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The Metric

Apr 16, 2014

What’s behind the numbers in China’s Wastewater Treatment Plan

Chaohu Lake in Hefei, Anhui province, is one of the eight rivers and lakes in China that the country plans to treat under a $7.4 billion plan (Image credit: REUTERS/Jianan Yu)

Although China’s air quality garners consistent media attention, water – its availability and quality – is a concern that is becoming more urgent. As the world’s most populous country, China’s per capita of water availability is one-third of the global average. In terms of quality, more than half of the country’s largest lakes and reservoirs were deemed unsuitable for human consumption in 2011; a quarter of surface waters are so polluted that they can’t even be used for industrial use.  

In the 2014 Environmental Performance Index, China ranked 67th for wastewater treatment. This indicator tracks how well countries treat wastewater from households and industrial sources before releasing it back into the environment. China ranks behind other emerging economies such as Mexico (49th), South Africa (56th) and Russia (62th). Chinese authorities are certainly aware of the need to improve. In April 2012 the General Office of the State Council issued a Five-Year Plan to address nationwide municipal wastewater treatment and reuse. This document indicates shortfalls in the following areas concerning wastewater treatment:

  • Lagging wastewater pipeline networks constructionFailure to meet new environmental requirements in certain treatment facilities
  • Impact-free disposal of sludge largely not yet possible
  • Low wastewater reuse rate
  • Insufficient funding in the construction and operation of infrastructure
  • Lack of operational governance

The same document also sets out clear goals to address each of the above-mentioned challenges. Under this high-level mandate, an additional 261 million cubic meters of daily treatment capacity nationwide has been planned between 2010 and 2015. This is equivalent to 50 times of the total capacity of New York City. According to the Wastewater Treatment Industry Report China 2013, 217 new treatment plants alone were constructed in 2012, to bring the total number of municipal treatment plants the country owns to 3,830.

However, while the country is on-track to meet this aggressive treatment capacity goal, it has so far lagged behind in reaching the equally important goal of constructing the supporting pipeline network to carry wastewater to these new plants. This means, while the capacity goal may have been attained, the amount of on-the-ground wastewater treatment occurring is questionable. According to the 2011 Chinese Statistical Yearbook for Municipal Effluent, at least 221 newly built treatment plants have utilization rates lower than 50 percent, and many were not used at all. These low utilization rates largely resulted in China’s lagging performance on the EPI’s wastewater treatment indicator, which measures both treatment rate and the network connectivity, or the percentage of the population connected to wastewater treatment facilities. The 2014 EPI indicates that China has a network connection rate of 46.8 percent, meaning more than half of the Chinese population still lacks access to wastewater treatment. While China’s progress in increasing wastewater treatment capacity is certainly laudable, such effort has not been met with equal attention to much-needed infrastructure and access.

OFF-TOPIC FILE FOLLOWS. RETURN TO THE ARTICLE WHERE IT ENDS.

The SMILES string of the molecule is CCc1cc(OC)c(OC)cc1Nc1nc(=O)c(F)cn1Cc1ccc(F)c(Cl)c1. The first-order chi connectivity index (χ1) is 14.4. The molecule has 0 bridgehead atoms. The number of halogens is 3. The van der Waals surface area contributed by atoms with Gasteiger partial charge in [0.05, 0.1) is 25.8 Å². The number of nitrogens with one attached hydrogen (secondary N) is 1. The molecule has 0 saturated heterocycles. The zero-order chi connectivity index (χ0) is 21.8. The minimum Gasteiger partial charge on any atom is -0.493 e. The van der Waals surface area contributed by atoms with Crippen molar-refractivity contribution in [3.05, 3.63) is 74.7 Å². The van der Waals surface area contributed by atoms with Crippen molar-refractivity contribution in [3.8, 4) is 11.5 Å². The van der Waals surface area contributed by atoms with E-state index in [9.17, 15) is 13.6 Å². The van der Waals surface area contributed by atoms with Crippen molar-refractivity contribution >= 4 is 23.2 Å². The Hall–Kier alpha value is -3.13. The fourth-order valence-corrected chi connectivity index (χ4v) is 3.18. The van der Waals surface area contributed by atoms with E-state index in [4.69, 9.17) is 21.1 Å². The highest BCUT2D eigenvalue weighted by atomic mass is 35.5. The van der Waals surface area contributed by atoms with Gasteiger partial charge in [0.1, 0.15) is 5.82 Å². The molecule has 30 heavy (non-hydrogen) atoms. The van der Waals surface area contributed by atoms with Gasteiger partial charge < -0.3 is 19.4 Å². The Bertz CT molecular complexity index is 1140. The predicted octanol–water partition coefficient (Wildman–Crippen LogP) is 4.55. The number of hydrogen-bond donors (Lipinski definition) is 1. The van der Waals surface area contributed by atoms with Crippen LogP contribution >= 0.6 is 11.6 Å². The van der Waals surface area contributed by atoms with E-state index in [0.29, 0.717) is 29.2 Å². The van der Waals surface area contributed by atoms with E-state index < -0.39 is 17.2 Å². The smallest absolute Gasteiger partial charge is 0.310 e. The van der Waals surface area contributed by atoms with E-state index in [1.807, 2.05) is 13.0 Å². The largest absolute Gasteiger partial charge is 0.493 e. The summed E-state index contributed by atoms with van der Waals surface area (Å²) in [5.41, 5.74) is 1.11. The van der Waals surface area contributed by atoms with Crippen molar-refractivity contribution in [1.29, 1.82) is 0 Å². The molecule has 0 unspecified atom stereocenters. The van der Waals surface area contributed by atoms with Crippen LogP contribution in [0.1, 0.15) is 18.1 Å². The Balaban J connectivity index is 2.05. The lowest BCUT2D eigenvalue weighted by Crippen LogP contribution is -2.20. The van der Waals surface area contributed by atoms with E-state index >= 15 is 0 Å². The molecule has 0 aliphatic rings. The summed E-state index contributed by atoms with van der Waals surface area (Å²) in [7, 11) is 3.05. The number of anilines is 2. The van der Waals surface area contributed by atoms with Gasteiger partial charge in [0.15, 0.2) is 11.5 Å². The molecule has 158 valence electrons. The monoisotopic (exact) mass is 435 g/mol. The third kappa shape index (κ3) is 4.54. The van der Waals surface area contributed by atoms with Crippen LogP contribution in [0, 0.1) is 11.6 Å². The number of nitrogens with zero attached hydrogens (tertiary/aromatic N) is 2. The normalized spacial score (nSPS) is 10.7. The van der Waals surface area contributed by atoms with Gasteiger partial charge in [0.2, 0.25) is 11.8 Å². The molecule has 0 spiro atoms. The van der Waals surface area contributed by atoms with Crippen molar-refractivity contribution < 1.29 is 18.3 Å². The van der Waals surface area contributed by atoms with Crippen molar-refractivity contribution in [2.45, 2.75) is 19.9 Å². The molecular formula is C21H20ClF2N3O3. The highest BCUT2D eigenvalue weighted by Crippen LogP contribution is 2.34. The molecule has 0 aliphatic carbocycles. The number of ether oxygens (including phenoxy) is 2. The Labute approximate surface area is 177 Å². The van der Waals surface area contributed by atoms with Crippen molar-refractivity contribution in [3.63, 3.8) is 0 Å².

Consideration and planning for wastewater treatment and water quality in rural areas are also missing from these plans. The targets set forth by the aforementioned 12th Five-Year Plan are three-tiered. With a goal of 85 percent treatment in major cities, this target drops to a mere 30 percent in “officially designated towns.” For the vast rural area where almost half of the nation’s 1.3 billion population still dwell, there is no mention of any target. Neglecting rural areas is particularly problematic, considering more than 90 percent of villages currently do not have wastewater drainage facilities. Discharging untreated wastewater into waterways poses serious and widespread health and environmental concerns, such as much publicized episodes of algae blooms in major waterways including DianChi in Yunnan and Lake Taihu in Jiangsu.

Behind China’s ambitious and certainly commendable plan to address wastewater treatment problems, many challenges remain. The narrow pursuit of treatment goals overlooks much-needed infrastructure and connectivity, particularly in the rural area, to ensure that all people and polluting enterprises have access to treat wastewater – a major driver of ecosystem water quality.